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Bank of England CHAPS data that shows consumer spending on credit and debit cards was at 95% of its February 2020 average in the week ending May 27, down slightly from the 96% reported in last week's report.
The data therefore continues to underwhelm expectations for a major consumer-led economic boom now that Covid-19 restrictions have been lifted across the UK.
The numbers come as part of a set of weekly short-term data collated by the ONS in their efforts to understand how the economy and consumer behaviour evolves through the Covid-19 pandemic and subsequent recovery.
We reported last week that any disappointments in the scale of the UK's economic recovery could ultimately undermine the positive narrative driving the Pound higher, but we would imagine markets are awaiting the official data.
The Pound has been bid through 2021 as economists ramp up their forecasts for the UK economy, estimating that a huge pile of pent-up savings accumulated during lockdowns will be put to use once restrictions are limited.
But the tepid short-term spending numbers coming through could be sound a warning of caution on the market's ongoing bullish stance on the economy and the Pound.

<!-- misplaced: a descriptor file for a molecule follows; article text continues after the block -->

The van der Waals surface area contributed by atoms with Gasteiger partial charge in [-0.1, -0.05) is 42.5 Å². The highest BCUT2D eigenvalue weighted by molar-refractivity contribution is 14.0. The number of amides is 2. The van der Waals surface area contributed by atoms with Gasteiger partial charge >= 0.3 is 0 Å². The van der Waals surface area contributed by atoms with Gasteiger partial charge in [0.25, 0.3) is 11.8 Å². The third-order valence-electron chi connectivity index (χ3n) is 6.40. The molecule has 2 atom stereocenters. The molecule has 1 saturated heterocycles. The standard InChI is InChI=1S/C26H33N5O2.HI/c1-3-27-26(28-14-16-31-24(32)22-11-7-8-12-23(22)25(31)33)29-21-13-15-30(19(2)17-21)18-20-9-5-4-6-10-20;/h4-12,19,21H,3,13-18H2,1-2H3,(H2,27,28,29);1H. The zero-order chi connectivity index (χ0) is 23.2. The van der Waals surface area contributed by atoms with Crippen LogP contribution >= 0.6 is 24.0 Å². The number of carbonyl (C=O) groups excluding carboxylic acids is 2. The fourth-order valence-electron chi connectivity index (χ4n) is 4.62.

Next week's set of data will likely be of particular interest given it will cover a period of improvemed weather and the long weekend.
Elsewhere in the ONS short-term data the news is however more constructive.
The seven-day average estimate of seated diners in the week to 31 May was 173% of its level in the same week of 2019, according to Open Table.
This is up 41 percentage points from last week, continuing its rebound since indoor dining reopened across the UK.
The volume of total UK online job adverts on 28 May 2021 was at 127% of its February 2020 average, according to Adzuna.
Job adverts increased across all UK countries and English regions compared with the previous week
UK retail footfall in the week to 29 May 2021 was at 73% of its level in the same week of 2019, according to Springboard.
Footfall as a proportion of its 2019 level remains strongest at retail parks compared with high streets and shopping centres.